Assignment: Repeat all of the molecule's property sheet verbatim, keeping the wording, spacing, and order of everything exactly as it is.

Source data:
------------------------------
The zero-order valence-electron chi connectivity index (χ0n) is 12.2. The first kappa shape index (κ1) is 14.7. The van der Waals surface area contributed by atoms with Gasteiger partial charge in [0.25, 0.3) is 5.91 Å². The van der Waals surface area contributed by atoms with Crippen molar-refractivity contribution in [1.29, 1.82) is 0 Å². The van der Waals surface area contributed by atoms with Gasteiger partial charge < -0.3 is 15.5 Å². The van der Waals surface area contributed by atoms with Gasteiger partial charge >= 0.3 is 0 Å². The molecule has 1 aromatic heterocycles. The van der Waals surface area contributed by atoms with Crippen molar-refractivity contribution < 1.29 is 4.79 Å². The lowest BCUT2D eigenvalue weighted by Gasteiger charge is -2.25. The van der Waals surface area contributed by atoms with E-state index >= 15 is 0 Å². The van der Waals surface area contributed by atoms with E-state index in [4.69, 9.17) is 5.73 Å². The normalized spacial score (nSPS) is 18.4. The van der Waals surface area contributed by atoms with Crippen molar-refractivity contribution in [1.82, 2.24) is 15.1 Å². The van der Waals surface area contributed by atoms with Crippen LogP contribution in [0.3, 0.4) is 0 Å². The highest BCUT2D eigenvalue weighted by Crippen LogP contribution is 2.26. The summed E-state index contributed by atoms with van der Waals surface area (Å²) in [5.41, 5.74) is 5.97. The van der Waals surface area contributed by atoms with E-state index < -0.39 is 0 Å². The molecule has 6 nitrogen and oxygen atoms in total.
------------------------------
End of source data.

The zero-order valence-electron chi connectivity index (χ0n) is 12.2. The first kappa shape index (κ1) is 14.7. The van der Waals surface area contributed by atoms with Gasteiger partial charge in [0.25, 0.3) is 5.91 Å². The van der Waals surface area contributed by atoms with Crippen molar-refractivity contribution in [1.29, 1.82) is 0 Å². The van der Waals surface area contributed by atoms with Gasteiger partial charge < -0.3 is 15.5 Å². The van der Waals surface area contributed by atoms with Gasteiger partial charge >= 0.3 is 0 Å². The molecule has 1 aromatic heterocycles. The van der Waals surface area contributed by atoms with Crippen molar-refractivity contribution < 1.29 is 4.79 Å². The lowest BCUT2D eigenvalue weighted by Gasteiger charge is -2.25. The van der Waals surface area contributed by atoms with E-state index >= 15 is 0 Å². The van der Waals surface area contributed by atoms with E-state index in [4.69, 9.17) is 5.73 Å². The normalized spacial score (nSPS) is 18.4. The van der Waals surface area contributed by atoms with Crippen molar-refractivity contribution in [1.82, 2.24) is 15.1 Å². The van der Waals surface area contributed by atoms with Crippen LogP contribution in [0.3, 0.4) is 0 Å². The highest BCUT2D eigenvalue weighted by Crippen LogP contribution is 2.26. The summed E-state index contributed by atoms with van der Waals surface area (Å²) in [5.41, 5.74) is 5.97. The van der Waals surface area contributed by atoms with E-state index < -0.39 is 0 Å². The molecule has 6 nitrogen and oxygen atoms in total.